Last Week: Negative Spin
Don’t worry, be happy
In every life we have some trouble
But when you worry, you make it double
Don’t worry, be happy
Don’t worry, be happy now
Bobby McFerrin penned those lyrics back in 1988. Today’s grandstanding politicians and attention seeking media outlets have apparently rewritten the lyrics:
Don’t be happy, worry
There is going to be trouble which we will double
When you are happy, you are being sappy
Worry, don’t be happy
Worry, don’t be happy
The economic data and corporate earnings reports provided a reasonable foundation for good cheer, with a continuation of the trends of earnings exceeding (admittedly modest) forecasts and moderating inflation readings. Meanwhile back in the nation’s capital no progress was reported on reaching a deal to increase the debt ceiling other than our elected officials finally agreeing to have face-to-face meetings, thus fostering concerns over a government default. Some politicians have supported the idea of forcing such a default, which would result in permanent significant damage to our economy as warned by Thomas Jefferson in his post-revolutionary insistence that the new nation pay debts to all those who financially-supported the revolution, especially foreign lenders. Another song comes to mind, “The Fool on the Hill”, although a careful analysis of that Beatles classic tune reveals that the “Fool” was actually smart and those calling him a fool were just that.
The other headline dominating storyline was the health of the regional banks. The solvency of almost every business, but particularly financial institutions, is preconditioned by the confidence of their customers. Short-selling speculators with the cooperation of the media can undermine that confidence, and the absence of switching costs and the prevalence of irresponsible social media can lead to a destruction in value at lightning speed. The government could play a stabilizing role here, with actions such as expanding deposit insurance or banning predatory short selling. Instead, the Fed raised rates again, thus exacerbating the pressure on deposits. Let’s be clear, increasing short-term rates at the fastest rate in history is the primary cause of this banking crisis.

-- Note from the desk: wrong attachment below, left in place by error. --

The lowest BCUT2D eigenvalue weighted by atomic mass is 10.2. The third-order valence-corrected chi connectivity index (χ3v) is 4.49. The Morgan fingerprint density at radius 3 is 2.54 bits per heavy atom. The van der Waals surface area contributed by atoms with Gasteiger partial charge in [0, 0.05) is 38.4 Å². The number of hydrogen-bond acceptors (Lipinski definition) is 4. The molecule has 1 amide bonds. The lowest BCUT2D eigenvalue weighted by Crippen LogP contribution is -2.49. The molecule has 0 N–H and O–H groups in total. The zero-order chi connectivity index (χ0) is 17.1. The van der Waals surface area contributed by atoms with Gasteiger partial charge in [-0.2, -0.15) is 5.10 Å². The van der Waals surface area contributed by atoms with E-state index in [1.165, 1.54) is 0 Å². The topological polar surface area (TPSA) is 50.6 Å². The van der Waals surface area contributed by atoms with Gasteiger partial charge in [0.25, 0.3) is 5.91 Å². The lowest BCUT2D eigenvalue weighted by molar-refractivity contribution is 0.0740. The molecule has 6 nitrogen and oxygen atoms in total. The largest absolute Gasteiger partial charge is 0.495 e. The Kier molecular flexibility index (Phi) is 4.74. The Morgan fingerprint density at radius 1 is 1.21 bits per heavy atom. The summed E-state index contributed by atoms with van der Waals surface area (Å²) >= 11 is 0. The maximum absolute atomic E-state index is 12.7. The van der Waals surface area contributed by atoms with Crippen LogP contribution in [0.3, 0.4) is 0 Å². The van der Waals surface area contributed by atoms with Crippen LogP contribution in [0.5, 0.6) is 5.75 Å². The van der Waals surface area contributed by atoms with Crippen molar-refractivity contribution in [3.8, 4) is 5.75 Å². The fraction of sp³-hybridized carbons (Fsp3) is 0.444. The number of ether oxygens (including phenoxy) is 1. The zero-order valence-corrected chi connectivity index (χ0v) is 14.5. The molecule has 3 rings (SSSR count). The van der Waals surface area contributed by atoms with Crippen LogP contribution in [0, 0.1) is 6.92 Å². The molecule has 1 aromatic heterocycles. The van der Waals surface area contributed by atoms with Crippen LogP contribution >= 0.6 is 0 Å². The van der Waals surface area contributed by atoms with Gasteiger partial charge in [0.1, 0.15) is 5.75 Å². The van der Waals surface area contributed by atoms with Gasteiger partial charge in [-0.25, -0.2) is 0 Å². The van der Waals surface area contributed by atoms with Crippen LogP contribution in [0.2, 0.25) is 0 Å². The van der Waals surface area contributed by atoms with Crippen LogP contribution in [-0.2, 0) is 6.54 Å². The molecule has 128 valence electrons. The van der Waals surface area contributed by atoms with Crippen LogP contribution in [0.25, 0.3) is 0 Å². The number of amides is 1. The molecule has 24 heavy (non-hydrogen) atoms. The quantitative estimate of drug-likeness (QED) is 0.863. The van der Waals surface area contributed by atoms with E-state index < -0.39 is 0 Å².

If the policy objective is to slow down the economy by creating all these worrisome headwinds, then it is succeeding. On Friday, data showed a decline in consumer sentiment combined with expectations for higher inflation. The University of Michigan’s index of consumer sentiment in May sank to a six-month low while its five-year outlook for inflation spiked to its highest reading in more than a decade. That spike took place the same week when the actual inflation data reached its lowest level since early 2021, with the annual increase in PPI sinking to 2.3%. If PPI is a leading indicator of consumer-level inflation trends as we believe PPI is, then the Fed’s 2% goal is within sight – this seems positive to us, but no doubt someone will find a way to put a negative spin on this development, as well.
The stock market was a mixed bag with the Nasdaq adding 0.4%, the S&P 500 slipping 0.3%, and the small cap Russell 2000 shedding 1.1%. North Star Chief Investment Officer Eric Kuby was quoted in a Reuters article on Friday discussing the underperformance of small caps as it relates to investors’ concerns over the last 18 months of an impending recession. In that article, the bullish case moving forward is also presented, noting, “Small caps, being sensitive to economic fluctuations, tend to shine early in a market recovery.” The article also highlights that in “…the past six bear markets, the Russell 2000 has posted an average total return gain of 44.8% in the six months following a bear market bottom, versus a 32.2% gain for the S&P 500”. Finally, there is the valuation case for small caps which “are also cheap relative to their history” with the small cap S&P 600 is trading at a price-to-earnings ratio of just over 13 times, compared to its 10-year average of 18.2 times. For all those reasons we believe that an allocation to small caps stocks makes sense in this current environment.